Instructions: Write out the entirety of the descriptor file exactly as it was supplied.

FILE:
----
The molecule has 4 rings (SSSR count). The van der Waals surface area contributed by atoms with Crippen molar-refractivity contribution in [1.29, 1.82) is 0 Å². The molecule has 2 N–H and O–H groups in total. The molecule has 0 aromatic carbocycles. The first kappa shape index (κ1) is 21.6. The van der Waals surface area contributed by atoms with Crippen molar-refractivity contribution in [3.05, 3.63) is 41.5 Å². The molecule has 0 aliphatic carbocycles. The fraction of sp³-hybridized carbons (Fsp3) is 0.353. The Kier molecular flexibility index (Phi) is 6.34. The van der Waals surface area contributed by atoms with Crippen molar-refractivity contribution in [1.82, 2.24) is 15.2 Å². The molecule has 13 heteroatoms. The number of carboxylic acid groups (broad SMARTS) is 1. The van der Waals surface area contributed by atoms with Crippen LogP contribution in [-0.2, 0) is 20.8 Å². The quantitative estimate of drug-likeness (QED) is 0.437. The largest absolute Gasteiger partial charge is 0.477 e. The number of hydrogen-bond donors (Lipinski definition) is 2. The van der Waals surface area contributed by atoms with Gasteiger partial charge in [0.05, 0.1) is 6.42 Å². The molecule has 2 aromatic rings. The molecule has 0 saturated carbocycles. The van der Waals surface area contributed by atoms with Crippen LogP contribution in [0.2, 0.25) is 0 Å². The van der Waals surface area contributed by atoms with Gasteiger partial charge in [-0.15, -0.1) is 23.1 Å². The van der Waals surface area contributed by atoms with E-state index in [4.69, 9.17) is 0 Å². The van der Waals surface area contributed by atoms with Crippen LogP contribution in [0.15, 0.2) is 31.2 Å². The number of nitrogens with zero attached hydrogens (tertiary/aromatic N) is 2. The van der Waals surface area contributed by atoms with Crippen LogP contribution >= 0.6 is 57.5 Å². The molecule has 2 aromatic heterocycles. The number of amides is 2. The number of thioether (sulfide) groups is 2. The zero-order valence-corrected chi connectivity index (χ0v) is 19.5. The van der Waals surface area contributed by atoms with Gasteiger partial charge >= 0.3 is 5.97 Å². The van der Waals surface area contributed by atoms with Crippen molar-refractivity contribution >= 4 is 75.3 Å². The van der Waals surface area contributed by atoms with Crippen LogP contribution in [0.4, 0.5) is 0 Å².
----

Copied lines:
The molecule has 4 rings (SSSR count). The van der Waals surface area contributed by atoms with Crippen molar-refractivity contribution in [1.29, 1.82) is 0 Å². The molecule has 2 N–H and O–H groups in total. The molecule has 0 aromatic carbocycles. The first kappa shape index (κ1) is 21.6. The van der Waals surface area contributed by atoms with Crippen molar-refractivity contribution in [3.05, 3.63) is 41.5 Å². The molecule has 0 aliphatic carbocycles. The fraction of sp³-hybridized carbons (Fsp3) is 0.353. The Kier molecular flexibility index (Phi) is 6.34. The van der Waals surface area contributed by atoms with Crippen molar-refractivity contribution in [1.82, 2.24) is 15.2 Å². The molecule has 13 heteroatoms. The number of carboxylic acid groups (broad SMARTS) is 1. The van der Waals surface area contributed by atoms with Crippen LogP contribution in [-0.2, 0) is 20.8 Å². The quantitative estimate of drug-likeness (QED) is 0.437. The largest absolute Gasteiger partial charge is 0.477 e. The number of hydrogen-bond donors (Lipinski definition) is 2. The van der Waals surface area contributed by atoms with Gasteiger partial charge in [0.05, 0.1) is 6.42 Å². The molecule has 2 aromatic rings. The molecule has 0 saturated carbocycles. The van der Waals surface area contributed by atoms with Crippen LogP contribution in [0.2, 0.25) is 0 Å². The van der Waals surface area contributed by atoms with Gasteiger partial charge in [-0.15, -0.1) is 23.1 Å². The van der Waals surface area contributed by atoms with E-state index in [4.69, 9.17) is 0 Å². The van der Waals surface area contributed by atoms with Crippen LogP contribution in [0.15, 0.2) is 31.2 Å². The number of nitrogens with zero attached hydrogens (tertiary/aromatic N) is 2. The van der Waals surface area contributed by atoms with Crippen LogP contribution >= 0.6 is 57.5 Å². The molecule has 2 aromatic heterocycles. The number of amides is 2. The number of thioether (sulfide) groups is 2. The zero-order valence-corrected chi connectivity index (χ0v) is 19.5. The van der Waals surface area contributed by atoms with Gasteiger partial charge >= 0.3 is 5.97 Å². The van der Waals surface area contributed by atoms with Crippen molar-refractivity contribution >= 4 is 75.3 Å². The van der Waals surface area contributed by atoms with Crippen LogP contribution in [0.4, 0.5) is 0 Å².